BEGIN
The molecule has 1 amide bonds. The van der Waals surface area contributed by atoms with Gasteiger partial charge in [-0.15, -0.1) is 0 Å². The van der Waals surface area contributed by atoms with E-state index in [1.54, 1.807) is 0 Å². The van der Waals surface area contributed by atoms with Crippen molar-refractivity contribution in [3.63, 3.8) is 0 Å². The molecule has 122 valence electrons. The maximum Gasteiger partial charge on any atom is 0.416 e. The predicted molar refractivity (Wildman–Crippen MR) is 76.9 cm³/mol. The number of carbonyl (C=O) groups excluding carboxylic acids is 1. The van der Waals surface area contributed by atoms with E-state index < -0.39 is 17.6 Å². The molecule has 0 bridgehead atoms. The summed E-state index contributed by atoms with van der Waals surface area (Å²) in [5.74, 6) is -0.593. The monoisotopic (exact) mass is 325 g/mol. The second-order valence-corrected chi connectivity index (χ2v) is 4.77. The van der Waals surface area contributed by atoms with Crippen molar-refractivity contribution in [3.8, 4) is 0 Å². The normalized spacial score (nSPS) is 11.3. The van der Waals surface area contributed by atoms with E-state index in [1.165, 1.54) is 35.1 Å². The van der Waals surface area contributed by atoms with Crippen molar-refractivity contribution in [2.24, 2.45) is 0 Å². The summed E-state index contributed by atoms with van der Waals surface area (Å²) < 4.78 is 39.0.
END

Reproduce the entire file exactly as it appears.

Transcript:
The molecule has 1 amide bonds. The van der Waals surface area contributed by atoms with Gasteiger partial charge in [-0.15, -0.1) is 0 Å². The van der Waals surface area contributed by atoms with E-state index in [1.54, 1.807) is 0 Å². The van der Waals surface area contributed by atoms with Crippen molar-refractivity contribution in [3.63, 3.8) is 0 Å². The molecule has 122 valence electrons. The maximum Gasteiger partial charge on any atom is 0.416 e. The predicted molar refractivity (Wildman–Crippen MR) is 76.9 cm³/mol. The number of carbonyl (C=O) groups excluding carboxylic acids is 1. The van der Waals surface area contributed by atoms with E-state index < -0.39 is 17.6 Å². The molecule has 0 bridgehead atoms. The summed E-state index contributed by atoms with van der Waals surface area (Å²) in [5.74, 6) is -0.593. The monoisotopic (exact) mass is 325 g/mol. The second-order valence-corrected chi connectivity index (χ2v) is 4.77. The van der Waals surface area contributed by atoms with Crippen molar-refractivity contribution in [3.8, 4) is 0 Å². The normalized spacial score (nSPS) is 11.3. The van der Waals surface area contributed by atoms with E-state index in [1.165, 1.54) is 35.1 Å². The van der Waals surface area contributed by atoms with Crippen molar-refractivity contribution in [2.24, 2.45) is 0 Å². The summed E-state index contributed by atoms with van der Waals surface area (Å²) < 4.78 is 39.0.